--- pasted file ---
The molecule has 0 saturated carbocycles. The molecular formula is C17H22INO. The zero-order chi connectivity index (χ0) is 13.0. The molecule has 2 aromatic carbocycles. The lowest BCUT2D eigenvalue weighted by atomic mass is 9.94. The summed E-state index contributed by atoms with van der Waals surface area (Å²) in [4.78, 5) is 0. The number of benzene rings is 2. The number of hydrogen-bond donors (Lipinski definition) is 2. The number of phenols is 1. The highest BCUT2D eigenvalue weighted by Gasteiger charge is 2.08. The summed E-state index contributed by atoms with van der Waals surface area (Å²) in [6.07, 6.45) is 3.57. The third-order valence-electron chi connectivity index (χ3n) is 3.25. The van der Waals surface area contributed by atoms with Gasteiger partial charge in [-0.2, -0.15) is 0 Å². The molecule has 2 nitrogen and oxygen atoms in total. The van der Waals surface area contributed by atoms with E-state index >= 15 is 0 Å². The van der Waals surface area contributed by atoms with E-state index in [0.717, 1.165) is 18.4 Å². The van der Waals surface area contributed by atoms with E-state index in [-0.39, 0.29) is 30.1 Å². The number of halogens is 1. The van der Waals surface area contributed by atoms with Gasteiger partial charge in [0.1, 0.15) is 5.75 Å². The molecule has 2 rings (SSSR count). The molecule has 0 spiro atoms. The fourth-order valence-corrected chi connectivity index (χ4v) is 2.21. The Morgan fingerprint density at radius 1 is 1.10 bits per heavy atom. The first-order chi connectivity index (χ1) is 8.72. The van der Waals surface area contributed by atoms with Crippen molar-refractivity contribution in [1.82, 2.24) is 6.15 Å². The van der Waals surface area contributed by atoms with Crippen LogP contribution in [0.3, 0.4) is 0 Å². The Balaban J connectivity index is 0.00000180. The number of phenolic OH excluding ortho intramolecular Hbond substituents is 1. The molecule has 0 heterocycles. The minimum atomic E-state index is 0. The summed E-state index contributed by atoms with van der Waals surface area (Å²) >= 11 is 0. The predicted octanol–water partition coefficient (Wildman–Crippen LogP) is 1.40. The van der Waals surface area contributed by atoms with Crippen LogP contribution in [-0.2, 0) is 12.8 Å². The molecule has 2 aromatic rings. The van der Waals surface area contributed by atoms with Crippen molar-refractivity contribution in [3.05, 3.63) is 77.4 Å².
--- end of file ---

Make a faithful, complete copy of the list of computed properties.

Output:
The molecule has 0 saturated carbocycles. The molecular formula is C17H22INO. The zero-order chi connectivity index (χ0) is 13.0. The molecule has 2 aromatic carbocycles. The lowest BCUT2D eigenvalue weighted by atomic mass is 9.94. The summed E-state index contributed by atoms with van der Waals surface area (Å²) in [4.78, 5) is 0. The number of benzene rings is 2. The number of hydrogen-bond donors (Lipinski definition) is 2. The number of phenols is 1. The highest BCUT2D eigenvalue weighted by Gasteiger charge is 2.08. The summed E-state index contributed by atoms with van der Waals surface area (Å²) in [6.07, 6.45) is 3.57. The third-order valence-electron chi connectivity index (χ3n) is 3.25. The van der Waals surface area contributed by atoms with Gasteiger partial charge in [-0.2, -0.15) is 0 Å². The molecule has 2 nitrogen and oxygen atoms in total. The van der Waals surface area contributed by atoms with E-state index >= 15 is 0 Å². The van der Waals surface area contributed by atoms with E-state index in [0.717, 1.165) is 18.4 Å². The van der Waals surface area contributed by atoms with E-state index in [-0.39, 0.29) is 30.1 Å². The number of halogens is 1. The van der Waals surface area contributed by atoms with Gasteiger partial charge in [0.1, 0.15) is 5.75 Å². The molecule has 2 rings (SSSR count). The molecule has 0 spiro atoms. The fourth-order valence-corrected chi connectivity index (χ4v) is 2.21. The Morgan fingerprint density at radius 1 is 1.10 bits per heavy atom. The first-order chi connectivity index (χ1) is 8.72. The van der Waals surface area contributed by atoms with Crippen molar-refractivity contribution in [1.82, 2.24) is 6.15 Å². The van der Waals surface area contributed by atoms with Crippen LogP contribution in [0.3, 0.4) is 0 Å². The Balaban J connectivity index is 0.00000180. The number of phenolic OH excluding ortho intramolecular Hbond substituents is 1. The molecule has 0 heterocycles. The minimum atomic E-state index is 0. The summed E-state index contributed by atoms with van der Waals surface area (Å²) >= 11 is 0. The predicted octanol–water partition coefficient (Wildman–Crippen LogP) is 1.40. The van der Waals surface area contributed by atoms with Crippen LogP contribution in [-0.2, 0) is 12.8 Å². The molecule has 2 aromatic rings. The van der Waals surface area contributed by atoms with Crippen molar-refractivity contribution in [3.05, 3.63) is 77.4 Å².